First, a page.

12. Arthur: At this point, one meaning of “epicenter” is “central point.” The fact that you could say “center” instead doesn’t negate that meaning, as most words have synonyms that can be used instead. And as with most synonyms, the synonyms are not perfect substitutes. “epicenter” has connotations of importance or disaster that “center” doesn’t always convey. For example, if I say “That swingset is at the center of the recess playground,” I could mean mere geographical centrality, but if I say “epicenter” that connotes a degree of social importance for recess activities that “center” doesn’t.

    SB: “Workforces have been decimated, falling by 60%.”

    This one is fine too.

    Mitch4: “He wasn’t ever phased.”

    And this one is fine, assuming the context is a Star Trek episode.

  13. The fact that you could say “center” instead doesn’t negate that meaning, as most words have synonyms that can be used instead.

    On rec.food.cooking, there was a guy that absolutely hated the term “preheat”. He said it meant exactly the same to say “heat the oven to 350” or whatever, as giving a terminal temperature meant you had to get there before using it. Few agreed with him, but he was undeterred.

  14. There’s a pretty expensive restaurant near my home with a sign outside offering a “prefix dinner menu.”

    You have to wonder about a restaurant owner who can’t get that right.

    (There’s another restaurant one town over, not as posh, offering the same option)

  15. Hill, I’m afraid “prefix” is becoming “correct” by dint of being used by so many restaurants. Etymologists of the future will explain how “prefix” used in this context was a corruption of two French words.

  16. Drifting the thread a bit, we were in a semi-posh ($$) restaurant last week and no ‘jus’ came with the Boeuf au Jus (a/k/a French Dip in less $$ restaurants) . . . the waitress had to go back and request two helpings of ‘jus’ (two persons in the party ordered the same).

    The ‘excuse’ offered was that the menu had changed and ‘the chef wasn’t used to it yet’. 1) even non-chefs know that anything ‘au jus’ comes with ‘jus’; and 2) don’t chefs determine the menu (not a COOK, a CHEF)?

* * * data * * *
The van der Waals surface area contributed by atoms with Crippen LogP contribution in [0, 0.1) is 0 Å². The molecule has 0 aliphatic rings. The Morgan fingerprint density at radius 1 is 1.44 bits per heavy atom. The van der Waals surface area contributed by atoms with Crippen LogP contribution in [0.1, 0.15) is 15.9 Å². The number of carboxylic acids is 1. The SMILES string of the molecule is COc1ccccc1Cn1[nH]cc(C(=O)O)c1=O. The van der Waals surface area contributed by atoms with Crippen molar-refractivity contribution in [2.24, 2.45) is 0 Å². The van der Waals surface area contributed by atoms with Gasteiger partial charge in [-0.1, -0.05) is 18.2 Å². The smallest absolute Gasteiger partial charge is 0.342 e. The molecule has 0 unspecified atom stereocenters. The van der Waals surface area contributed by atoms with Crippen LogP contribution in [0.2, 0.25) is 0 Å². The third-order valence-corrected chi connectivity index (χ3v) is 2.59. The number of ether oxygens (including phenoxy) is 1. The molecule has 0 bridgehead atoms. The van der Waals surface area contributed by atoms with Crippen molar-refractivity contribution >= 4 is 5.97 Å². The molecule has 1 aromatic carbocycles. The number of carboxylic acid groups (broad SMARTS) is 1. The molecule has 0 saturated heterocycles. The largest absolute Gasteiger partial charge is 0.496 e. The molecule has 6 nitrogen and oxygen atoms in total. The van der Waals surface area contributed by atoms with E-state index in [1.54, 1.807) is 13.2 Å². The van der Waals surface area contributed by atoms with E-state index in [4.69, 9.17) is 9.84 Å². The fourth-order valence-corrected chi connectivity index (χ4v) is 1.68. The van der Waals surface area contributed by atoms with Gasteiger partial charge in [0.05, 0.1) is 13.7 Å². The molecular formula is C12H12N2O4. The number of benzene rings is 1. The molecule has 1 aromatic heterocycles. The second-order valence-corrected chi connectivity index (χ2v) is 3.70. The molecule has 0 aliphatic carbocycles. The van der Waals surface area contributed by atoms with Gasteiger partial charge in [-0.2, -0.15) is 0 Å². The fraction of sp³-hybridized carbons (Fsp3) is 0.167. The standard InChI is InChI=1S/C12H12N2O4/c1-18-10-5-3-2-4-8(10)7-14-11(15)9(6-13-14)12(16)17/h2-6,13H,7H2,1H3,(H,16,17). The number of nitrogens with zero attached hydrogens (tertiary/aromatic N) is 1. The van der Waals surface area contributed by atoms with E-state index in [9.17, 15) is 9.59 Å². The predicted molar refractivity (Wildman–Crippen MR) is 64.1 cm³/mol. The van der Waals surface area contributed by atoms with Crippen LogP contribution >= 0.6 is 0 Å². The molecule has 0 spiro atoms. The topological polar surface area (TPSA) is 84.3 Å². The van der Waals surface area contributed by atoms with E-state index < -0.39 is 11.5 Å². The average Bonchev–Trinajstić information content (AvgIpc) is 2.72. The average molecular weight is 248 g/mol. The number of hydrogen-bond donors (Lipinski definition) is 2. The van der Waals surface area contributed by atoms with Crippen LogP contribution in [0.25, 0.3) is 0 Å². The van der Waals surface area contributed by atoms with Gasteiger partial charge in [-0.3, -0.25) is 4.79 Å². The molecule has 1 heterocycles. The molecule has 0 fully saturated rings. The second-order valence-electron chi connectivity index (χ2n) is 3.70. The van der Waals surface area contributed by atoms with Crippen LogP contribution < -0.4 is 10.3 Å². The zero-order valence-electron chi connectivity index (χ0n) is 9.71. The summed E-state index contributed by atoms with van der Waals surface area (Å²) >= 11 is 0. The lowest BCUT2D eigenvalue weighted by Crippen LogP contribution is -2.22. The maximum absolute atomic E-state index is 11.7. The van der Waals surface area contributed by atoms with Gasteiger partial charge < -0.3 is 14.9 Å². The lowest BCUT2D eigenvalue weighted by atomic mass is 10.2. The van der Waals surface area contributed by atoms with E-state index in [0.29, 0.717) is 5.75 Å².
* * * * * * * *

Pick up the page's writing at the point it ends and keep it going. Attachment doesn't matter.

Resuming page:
And . . . gouda cheese for nachos? Anyone ever heard of/tasted that?

  17. Winter Wallaby reveals themselves a 100% descriptivist, ready to roll over and accept whatever incorrect usage has taken the great unwashed by storm. We professional word tinkerers (presuming to speak for CIDU Bill here) have more of a prescriptivist inclination, often trying to hold the hill until the battle is long lost.

    Andréa, Mrs. SingaporeBill has a funny jus story. In Canada, product packaging must have both English and French labelling. A particular grocery chain (now called Metro) has a store brand called “Irresistibles”. When shopping there, we bought a carton of orange juice. The carton was largely printed with the word “Jus” (French for “juice”) above the small rectangular “Irresistibles” logo (logo style https://mckeenmetroglebe.com/product/irresistibles/) and below the logo was a large “Juice”. Below that it showed a picture of an orange and said “orange,” which is acceptable in both languages. She later referred to the brand as “Jus Juice” brand orange juice. She had overlooked the smaller brand-name logo and, being foreign born, just took that to be the brand. Hmmmm. That took a lot of words to tell. Hope it was worth it.

  18. One of the WWE wrestlers (I forget which one) used to have a finishing move called a “Banzai drop.” I’m a fan of Wade Keller, who runs the PRO WRESTLING TORCH website and weekly print newsletter, but it used to drive me crazy that Wade always reported it as “Bonsai drop” — which at least led to to some interesting mental images. (The PRO WRESTLING TORCH is also one of the most common sources I see using “in tact” when “intact” is meant.)